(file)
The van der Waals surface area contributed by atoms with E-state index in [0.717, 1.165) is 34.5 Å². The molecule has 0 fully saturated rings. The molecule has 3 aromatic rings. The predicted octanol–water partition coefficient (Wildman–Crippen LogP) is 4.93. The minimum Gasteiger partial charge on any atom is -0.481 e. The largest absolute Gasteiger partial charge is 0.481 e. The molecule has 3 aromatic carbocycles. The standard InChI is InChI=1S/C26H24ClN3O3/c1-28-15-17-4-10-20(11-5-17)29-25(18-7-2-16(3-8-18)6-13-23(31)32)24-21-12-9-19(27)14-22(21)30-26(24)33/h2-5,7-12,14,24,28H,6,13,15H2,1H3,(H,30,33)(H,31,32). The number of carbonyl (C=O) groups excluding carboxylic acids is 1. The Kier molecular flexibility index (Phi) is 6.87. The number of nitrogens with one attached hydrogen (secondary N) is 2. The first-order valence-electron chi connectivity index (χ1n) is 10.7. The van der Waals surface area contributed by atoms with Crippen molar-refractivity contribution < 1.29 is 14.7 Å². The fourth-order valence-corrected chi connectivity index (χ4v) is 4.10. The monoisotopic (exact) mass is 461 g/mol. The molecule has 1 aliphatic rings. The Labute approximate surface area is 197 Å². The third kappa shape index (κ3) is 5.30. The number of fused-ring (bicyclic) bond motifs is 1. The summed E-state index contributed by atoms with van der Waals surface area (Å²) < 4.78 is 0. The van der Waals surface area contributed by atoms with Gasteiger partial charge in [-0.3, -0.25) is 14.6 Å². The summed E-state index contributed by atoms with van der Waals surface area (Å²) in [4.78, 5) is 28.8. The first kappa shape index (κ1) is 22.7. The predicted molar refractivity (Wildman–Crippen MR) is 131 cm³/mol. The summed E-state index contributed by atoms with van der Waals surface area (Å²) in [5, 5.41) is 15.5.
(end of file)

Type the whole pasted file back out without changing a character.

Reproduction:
The van der Waals surface area contributed by atoms with E-state index in [0.717, 1.165) is 34.5 Å². The molecule has 0 fully saturated rings. The molecule has 3 aromatic rings. The predicted octanol–water partition coefficient (Wildman–Crippen LogP) is 4.93. The minimum Gasteiger partial charge on any atom is -0.481 e. The largest absolute Gasteiger partial charge is 0.481 e. The molecule has 3 aromatic carbocycles. The standard InChI is InChI=1S/C26H24ClN3O3/c1-28-15-17-4-10-20(11-5-17)29-25(18-7-2-16(3-8-18)6-13-23(31)32)24-21-12-9-19(27)14-22(21)30-26(24)33/h2-5,7-12,14,24,28H,6,13,15H2,1H3,(H,30,33)(H,31,32). The number of carbonyl (C=O) groups excluding carboxylic acids is 1. The Kier molecular flexibility index (Phi) is 6.87. The number of nitrogens with one attached hydrogen (secondary N) is 2. The first-order valence-electron chi connectivity index (χ1n) is 10.7. The van der Waals surface area contributed by atoms with Crippen molar-refractivity contribution < 1.29 is 14.7 Å². The fourth-order valence-corrected chi connectivity index (χ4v) is 4.10. The monoisotopic (exact) mass is 461 g/mol. The molecule has 1 aliphatic rings. The Labute approximate surface area is 197 Å². The third kappa shape index (κ3) is 5.30. The number of fused-ring (bicyclic) bond motifs is 1. The summed E-state index contributed by atoms with van der Waals surface area (Å²) < 4.78 is 0. The van der Waals surface area contributed by atoms with Gasteiger partial charge in [-0.3, -0.25) is 14.6 Å². The summed E-state index contributed by atoms with van der Waals surface area (Å²) in [4.78, 5) is 28.8. The first kappa shape index (κ1) is 22.7. The predicted molar refractivity (Wildman–Crippen MR) is 131 cm³/mol. The summed E-state index contributed by atoms with van der Waals surface area (Å²) in [5, 5.41) is 15.5.